Tuesday, September 16, 2014
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Launch failure of Healthcare.gov provides useful lesson for Pharma

The abysmal launch failure of the federal government's healthcare.gov website should provide a useful lesson for pharma. This week Aarti Shahani of National Public Radio spoke to several Silicon Valley CEOs (listen here) about why the signup website for the Affordable Care Act failed and what could have been done make it a success.

Launch failure of Healthcare.gov provides useful lesson for Pharma

The abysmal launch failure of the federal government’s healthcare.gov website should provide a useful lesson for pharma.  This week Aarti Shahani of National Public Radio spoke to several Silicon Valley CEOs (listen here) about why the signup website for the Affordable Care Act failed and what could have been done make it a success. 

One exec who used to work at the Department of Defense claims that the Center for Medicare and Medicaid Services (CMS), the agency tasked with making the website functional by October 1, used what amounts to a preferred vendor approach common at pharma companies these days.  CMS essentially outsourced the management and coordination task to a large vendor (in this case, one that was removed from previous engagements for its subpar performance) that could offer volume-based, cost discounts.  The ex-DOD manager claims that in the Defense Department, the importance assigned to IT tasks allowed professionals there to pick and choose smaller vendors based on their particular capabilities, regardless of size or cost-per-unit calculations.

The implicit message is that if an organization decides to remove decision making from appropriate professionals and hand it to finance/accounting and their henchmen in purchasing, screwups can be expected.  Most of the time, however, pharma managements don’t care about most operations failures.  Their focus is principally on earnings and share price.

Perhaps some of those managements will learn something from Johnson & Johnson which this week, according to reports (see here), agreed to pay $4 billion to resolve several thousand lawsuits over the faulty hip implants of its DePuy subsidiary.  The company still faces additional liability from plaintiffs unwilling to accept the settlement.  Moreover, the $4 billion does not cover claims from people who will need future adjustments on their implants.  J&J claims it already has paid nearly $1 billion for medical costs and informing patients and surgeons about product recalls.  Then J&J will also be liable for claims by Medicare and private insurers that paid for the faulty implants.  Those repayments, estimated at several hundred million dollars, will represent an additional hit to J&J above the $4 billion.  All of these costs related to faulty hip implants come on top of $2 billion worth of fines and penalties J&J agreed to pay earlier this month for giving kickbacks to a pharmacy provider and retirement facility personnel for dosing elderly residents with J&J’s antipsychotic, Risperdal.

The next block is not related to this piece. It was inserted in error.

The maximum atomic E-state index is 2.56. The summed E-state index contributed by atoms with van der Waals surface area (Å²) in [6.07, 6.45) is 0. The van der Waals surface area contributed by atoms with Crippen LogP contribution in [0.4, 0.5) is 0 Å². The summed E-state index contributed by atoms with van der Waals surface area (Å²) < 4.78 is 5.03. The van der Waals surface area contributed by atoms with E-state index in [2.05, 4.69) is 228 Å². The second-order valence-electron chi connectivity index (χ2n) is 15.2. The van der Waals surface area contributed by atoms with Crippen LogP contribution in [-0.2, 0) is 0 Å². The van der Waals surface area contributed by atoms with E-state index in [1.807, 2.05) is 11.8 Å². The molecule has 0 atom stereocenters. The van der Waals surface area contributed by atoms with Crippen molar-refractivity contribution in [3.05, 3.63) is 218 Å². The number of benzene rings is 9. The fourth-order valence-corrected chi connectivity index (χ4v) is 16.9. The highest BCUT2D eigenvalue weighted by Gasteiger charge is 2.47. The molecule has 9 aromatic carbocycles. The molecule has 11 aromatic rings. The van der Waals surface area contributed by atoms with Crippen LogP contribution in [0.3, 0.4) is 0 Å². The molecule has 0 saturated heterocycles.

These multi-billion dollar fines, ultimately paid by shareholders, show that pharma’s finance/accounting managers are failing dismally at their ostensible task of saving their companies money.  So will pharma managements be chastened by such dollar costs and dissuaded from phlegmatically outsourcing services to large vendors instead of relying on experienced professionals?  Not likely!


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Daniel R. Hoffman, Ph.D. President, Pharmaceutical Business Research Associates
About this blog

Check Up covers major health events in our region and offers everything from personal health advice to an expert look at health reform. Read about some of our bloggers here.

For Inquirer.com. Portions of this blog may also be found in the Inquirer's Sunday Health Section

Michael R. Cohen, R.Ph. President, Institute for Safe Medication Practices
Daniel R. Hoffman, Ph.D. President, Pharmaceutical Business Research Associates
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